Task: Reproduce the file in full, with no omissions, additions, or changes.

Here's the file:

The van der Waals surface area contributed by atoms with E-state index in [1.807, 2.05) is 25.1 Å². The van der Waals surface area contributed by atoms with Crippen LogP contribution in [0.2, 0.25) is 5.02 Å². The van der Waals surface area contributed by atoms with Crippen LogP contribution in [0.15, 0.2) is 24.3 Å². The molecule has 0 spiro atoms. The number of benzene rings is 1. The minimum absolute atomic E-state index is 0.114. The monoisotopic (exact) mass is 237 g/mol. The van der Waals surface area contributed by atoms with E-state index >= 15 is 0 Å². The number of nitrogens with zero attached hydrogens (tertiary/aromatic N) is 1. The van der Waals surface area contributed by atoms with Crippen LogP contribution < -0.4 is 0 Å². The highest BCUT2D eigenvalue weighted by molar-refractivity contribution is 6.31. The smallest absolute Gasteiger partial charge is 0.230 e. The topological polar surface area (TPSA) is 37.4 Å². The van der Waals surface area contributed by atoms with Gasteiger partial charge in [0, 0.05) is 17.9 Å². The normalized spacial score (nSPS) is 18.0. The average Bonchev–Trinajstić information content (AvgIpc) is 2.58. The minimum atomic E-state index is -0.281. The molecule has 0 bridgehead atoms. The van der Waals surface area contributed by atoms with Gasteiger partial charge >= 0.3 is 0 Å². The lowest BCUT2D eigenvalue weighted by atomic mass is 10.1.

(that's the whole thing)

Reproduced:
The van der Waals surface area contributed by atoms with E-state index in [1.807, 2.05) is 25.1 Å². The van der Waals surface area contributed by atoms with Crippen LogP contribution in [0.2, 0.25) is 5.02 Å². The van der Waals surface area contributed by atoms with Crippen LogP contribution in [0.15, 0.2) is 24.3 Å². The molecule has 0 spiro atoms. The number of benzene rings is 1. The minimum absolute atomic E-state index is 0.114. The monoisotopic (exact) mass is 237 g/mol. The van der Waals surface area contributed by atoms with E-state index >= 15 is 0 Å². The number of nitrogens with zero attached hydrogens (tertiary/aromatic N) is 1. The van der Waals surface area contributed by atoms with Crippen LogP contribution < -0.4 is 0 Å². The highest BCUT2D eigenvalue weighted by molar-refractivity contribution is 6.31. The smallest absolute Gasteiger partial charge is 0.230 e. The topological polar surface area (TPSA) is 37.4 Å². The van der Waals surface area contributed by atoms with Gasteiger partial charge in [0, 0.05) is 17.9 Å². The normalized spacial score (nSPS) is 18.0. The average Bonchev–Trinajstić information content (AvgIpc) is 2.58. The minimum atomic E-state index is -0.281. The molecule has 0 bridgehead atoms. The van der Waals surface area contributed by atoms with Gasteiger partial charge >= 0.3 is 0 Å². The lowest BCUT2D eigenvalue weighted by atomic mass is 10.1.